The First Alchemists Were Masters of — GlueCory Panshin on May 16, 2009
According to a story at Wired this week, “Researchers who reverse-engineered an ancient superglue have found that Stone Age people were smarter than we thought. Making the glue, originally used on 70,000-year-old composite tools, clearly required high-level cognitive powers.”
That’s pretty neat in itself — even though this whole “smarter than we thought” business does tend to inspire kind of a “What You Mean ‘We,’ Kimosabe” reaction.
But the really interesting part is how this superglue was created. It seems that when the researchers tried to use acacia gum — of which they’d found traces on the ancient stone tools — to attach their replicas to wooden handles, it didn’t work. It wasn’t until they added in the iron-rich pigment of which they’d also found traces that everything held together.
“Making the glue required much more than simple mixing,” the Wired article continues. “It demanded careful and sustained attention. Keeping the fire at the right temperature required certain types of wood, with a certain degree of moisture content. If glues were mixed too close to the fire, they contained air bubbles. If too dry, they weren’t cohesive; if too wet, they were weak. The Sibudu Cave’s Stone Age inhabitants, wrote the researchers, were ‘competent chemists, alchemists and pyrotechnologists.’”
Yeah — alchemists. Their word, not mine. But it was very aptly chosen.
Scholars have debated for years why the medieval alchemists were so obsessive about the precise details in their use of fire to either purify or combine elements — and have tended to conclude that perhaps maintaining that degree of sustained attention was some sort of strange mystical discipline.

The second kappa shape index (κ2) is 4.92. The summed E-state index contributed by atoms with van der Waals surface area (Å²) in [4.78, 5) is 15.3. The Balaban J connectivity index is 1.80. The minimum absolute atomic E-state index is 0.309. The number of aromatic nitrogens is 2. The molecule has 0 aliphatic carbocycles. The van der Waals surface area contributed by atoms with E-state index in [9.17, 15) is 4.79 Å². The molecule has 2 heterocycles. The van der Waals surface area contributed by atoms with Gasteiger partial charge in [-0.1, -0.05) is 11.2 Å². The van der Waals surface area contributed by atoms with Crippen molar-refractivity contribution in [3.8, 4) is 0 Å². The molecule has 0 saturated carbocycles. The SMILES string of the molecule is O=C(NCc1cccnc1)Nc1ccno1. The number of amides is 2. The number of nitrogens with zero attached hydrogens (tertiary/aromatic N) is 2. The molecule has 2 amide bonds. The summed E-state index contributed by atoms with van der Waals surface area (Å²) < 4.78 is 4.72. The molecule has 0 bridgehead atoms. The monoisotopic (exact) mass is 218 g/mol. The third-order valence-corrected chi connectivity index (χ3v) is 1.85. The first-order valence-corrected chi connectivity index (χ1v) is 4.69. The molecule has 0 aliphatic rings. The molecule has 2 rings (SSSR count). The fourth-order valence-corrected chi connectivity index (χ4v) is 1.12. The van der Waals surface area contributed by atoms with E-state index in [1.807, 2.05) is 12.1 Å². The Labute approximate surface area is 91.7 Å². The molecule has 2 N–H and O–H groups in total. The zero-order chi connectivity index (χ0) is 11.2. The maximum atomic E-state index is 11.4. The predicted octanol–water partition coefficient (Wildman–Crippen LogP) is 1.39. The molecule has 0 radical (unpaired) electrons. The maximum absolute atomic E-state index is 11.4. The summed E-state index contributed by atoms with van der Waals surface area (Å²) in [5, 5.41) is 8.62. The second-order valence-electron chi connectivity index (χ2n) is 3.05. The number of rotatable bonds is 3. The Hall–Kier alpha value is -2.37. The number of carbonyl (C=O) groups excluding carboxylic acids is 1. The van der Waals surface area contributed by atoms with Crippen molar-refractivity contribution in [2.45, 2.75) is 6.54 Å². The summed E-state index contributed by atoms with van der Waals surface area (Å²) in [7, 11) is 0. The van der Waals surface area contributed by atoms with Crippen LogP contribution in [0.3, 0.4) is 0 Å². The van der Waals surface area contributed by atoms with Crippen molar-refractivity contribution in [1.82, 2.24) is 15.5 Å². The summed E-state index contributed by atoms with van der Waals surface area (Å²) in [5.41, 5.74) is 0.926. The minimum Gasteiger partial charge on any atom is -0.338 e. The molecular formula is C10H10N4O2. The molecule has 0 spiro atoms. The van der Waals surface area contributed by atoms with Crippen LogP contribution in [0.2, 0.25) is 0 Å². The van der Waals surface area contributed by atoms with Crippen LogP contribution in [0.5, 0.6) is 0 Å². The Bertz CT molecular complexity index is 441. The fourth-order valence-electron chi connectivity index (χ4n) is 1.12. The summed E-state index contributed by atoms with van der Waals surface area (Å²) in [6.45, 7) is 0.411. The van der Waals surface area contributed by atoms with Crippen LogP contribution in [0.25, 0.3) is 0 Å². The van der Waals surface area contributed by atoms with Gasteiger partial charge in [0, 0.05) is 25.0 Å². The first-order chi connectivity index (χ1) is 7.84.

I’ve written before about the Paleolithic origin of alchemy — but I only pegged it at around 20,000 BC, when people began to use available resources in a far more intensive and creative way. It seems I was also wrong.
In fact, alchemy may actually go back a lot further than 70,000 BC. Paleoanthropologist Donald Johanson speaks in his latest book, Lucy’s Legacy, of discoveries at another South African cave which show that the people who lived there 164,000 years ago were not only making composite tools but also collecting lumps of bright red iron ochre — the same pigment referred to in the Wired story — which they ground into a fine powder.
The excavator who spoke to Johanson thought the powder might have been mixed with animal far to create a red paint for use in fertility rituals — but based on this latest study, it seems more likely it was used to produce those composite tools. That would put the beginning of alchemy very close to the origin of our own species, now dated at about 180,000 years ago.
Have we been alchemists, then, for exactly as long as we have been human?
Was the need to maintain a particular kind of sustained mental focus in order to transform material substances what also transformed us into what we are today?
And does that mean that the desire to create a “new man,” which is sometimes described as the ultimate goal of alchemy, is actually a recollection of the long-ago creation of Homo sapiens?
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